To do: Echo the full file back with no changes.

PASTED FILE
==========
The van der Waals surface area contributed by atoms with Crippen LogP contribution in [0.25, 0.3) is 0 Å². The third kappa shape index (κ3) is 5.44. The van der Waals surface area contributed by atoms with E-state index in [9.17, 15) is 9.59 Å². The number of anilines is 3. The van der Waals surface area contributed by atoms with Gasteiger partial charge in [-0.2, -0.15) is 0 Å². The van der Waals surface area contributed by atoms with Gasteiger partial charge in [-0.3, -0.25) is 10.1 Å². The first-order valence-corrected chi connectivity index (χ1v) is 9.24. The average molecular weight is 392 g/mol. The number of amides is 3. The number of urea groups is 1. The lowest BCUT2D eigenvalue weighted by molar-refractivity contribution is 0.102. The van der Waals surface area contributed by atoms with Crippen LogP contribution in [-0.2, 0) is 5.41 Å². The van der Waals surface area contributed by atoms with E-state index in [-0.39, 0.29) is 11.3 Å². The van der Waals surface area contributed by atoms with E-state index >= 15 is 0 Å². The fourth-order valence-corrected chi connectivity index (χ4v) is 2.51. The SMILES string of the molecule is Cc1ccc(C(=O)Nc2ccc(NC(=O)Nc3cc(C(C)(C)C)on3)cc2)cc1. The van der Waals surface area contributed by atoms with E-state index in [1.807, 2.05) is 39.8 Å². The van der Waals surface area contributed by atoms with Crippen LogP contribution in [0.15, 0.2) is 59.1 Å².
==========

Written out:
The van der Waals surface area contributed by atoms with Crippen LogP contribution in [0.25, 0.3) is 0 Å². The third kappa shape index (κ3) is 5.44. The van der Waals surface area contributed by atoms with E-state index in [9.17, 15) is 9.59 Å². The number of anilines is 3. The van der Waals surface area contributed by atoms with Gasteiger partial charge in [-0.2, -0.15) is 0 Å². The van der Waals surface area contributed by atoms with Gasteiger partial charge in [-0.3, -0.25) is 10.1 Å². The first-order valence-corrected chi connectivity index (χ1v) is 9.24. The average molecular weight is 392 g/mol. The number of amides is 3. The number of urea groups is 1. The lowest BCUT2D eigenvalue weighted by molar-refractivity contribution is 0.102. The van der Waals surface area contributed by atoms with Crippen LogP contribution in [-0.2, 0) is 5.41 Å². The van der Waals surface area contributed by atoms with E-state index in [-0.39, 0.29) is 11.3 Å². The van der Waals surface area contributed by atoms with E-state index >= 15 is 0 Å². The fourth-order valence-corrected chi connectivity index (χ4v) is 2.51. The SMILES string of the molecule is Cc1ccc(C(=O)Nc2ccc(NC(=O)Nc3cc(C(C)(C)C)on3)cc2)cc1. The van der Waals surface area contributed by atoms with E-state index in [1.807, 2.05) is 39.8 Å². The van der Waals surface area contributed by atoms with Crippen LogP contribution in [0.15, 0.2) is 59.1 Å².